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People v. Young

Court of Appeals of Illinois, Second District

September 24, 2013

NICOLE L. YOUNG, Defendant-Appellant


Although the trial court erred in failing to properly instruct the jury on the limitations applicable to the use of other-crimes evidence and the prosecutor improperly bolstered the credibility of the police officers who testified during closing arguments, those errors did not amount to plain error that would require reversal of defendant’s conviction for unlawful possession of cocaine.

Appeal from the Circuit Court of Kane County, No. 10-CF-2414; the Hon. Patricia P. Golden, Judge, presiding.

Thomas A. Lilien and Jack Hildebrand, both of State Appellate Defender's Office, of Elgin, for appellant.

Joseph H. McMahon, State's Attorney, of St. Charles (Lawrence M. Bauer and Matthew J. Schmidt, both of State's Attorneys Appellate Prosecutor's Office, of counsel), for the People.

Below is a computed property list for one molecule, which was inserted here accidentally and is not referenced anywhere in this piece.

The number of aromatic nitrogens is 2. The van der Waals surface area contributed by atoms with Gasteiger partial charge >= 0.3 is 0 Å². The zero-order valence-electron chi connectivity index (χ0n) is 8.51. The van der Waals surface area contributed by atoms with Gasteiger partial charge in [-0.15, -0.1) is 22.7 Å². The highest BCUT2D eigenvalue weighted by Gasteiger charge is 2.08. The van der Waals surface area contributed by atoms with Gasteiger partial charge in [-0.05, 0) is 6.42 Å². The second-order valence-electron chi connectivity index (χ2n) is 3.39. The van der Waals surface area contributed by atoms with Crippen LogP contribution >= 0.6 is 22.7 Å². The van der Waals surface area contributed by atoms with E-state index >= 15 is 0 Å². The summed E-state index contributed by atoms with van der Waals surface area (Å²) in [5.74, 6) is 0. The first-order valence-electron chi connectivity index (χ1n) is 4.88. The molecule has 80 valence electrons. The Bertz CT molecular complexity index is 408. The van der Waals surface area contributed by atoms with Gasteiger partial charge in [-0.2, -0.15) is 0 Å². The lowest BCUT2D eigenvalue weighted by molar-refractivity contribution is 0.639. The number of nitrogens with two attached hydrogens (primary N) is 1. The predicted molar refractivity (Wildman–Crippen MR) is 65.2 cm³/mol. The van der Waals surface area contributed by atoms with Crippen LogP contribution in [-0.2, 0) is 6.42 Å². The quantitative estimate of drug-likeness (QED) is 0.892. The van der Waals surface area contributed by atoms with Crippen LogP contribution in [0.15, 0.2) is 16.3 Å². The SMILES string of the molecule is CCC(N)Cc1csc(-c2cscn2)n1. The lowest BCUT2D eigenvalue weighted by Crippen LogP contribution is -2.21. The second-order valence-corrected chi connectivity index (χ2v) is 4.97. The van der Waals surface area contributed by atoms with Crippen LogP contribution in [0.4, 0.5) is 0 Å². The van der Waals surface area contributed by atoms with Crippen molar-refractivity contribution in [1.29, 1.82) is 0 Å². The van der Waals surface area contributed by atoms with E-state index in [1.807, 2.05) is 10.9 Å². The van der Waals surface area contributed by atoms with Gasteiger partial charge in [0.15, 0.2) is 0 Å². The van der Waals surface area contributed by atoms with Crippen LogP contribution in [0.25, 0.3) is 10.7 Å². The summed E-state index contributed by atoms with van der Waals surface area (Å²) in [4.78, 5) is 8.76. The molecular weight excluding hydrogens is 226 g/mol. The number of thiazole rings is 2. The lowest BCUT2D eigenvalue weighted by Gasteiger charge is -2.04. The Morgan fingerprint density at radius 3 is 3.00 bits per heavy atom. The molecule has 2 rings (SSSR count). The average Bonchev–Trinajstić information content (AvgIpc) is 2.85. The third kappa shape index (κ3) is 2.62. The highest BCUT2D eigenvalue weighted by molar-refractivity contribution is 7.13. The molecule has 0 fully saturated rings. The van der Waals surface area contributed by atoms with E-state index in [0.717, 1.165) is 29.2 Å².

Panel JUSTICE ZENOFF delivered the judgment of the court, with opinion, Justices Hudson and Birkett concurred in the judgment and opinion.



¶ 1 Defendant, Nicole L. Young, appeals her conviction of unlawful possession of less than 15 grams of cocaine (720 ILCS 570/402(c) (West 2010)). She contends that it was plain error when (1) the court allowed the jury to hear evidence of other crimes involving possession of drugs and then gave a limiting instruction that the evidence could be considered as to her knowledge and "possession, " and (2) the State improperly bolstered the credibility of the testifying police officers during closing arguments. We determine that both were error, but not plain error. Accordingly, we affirm.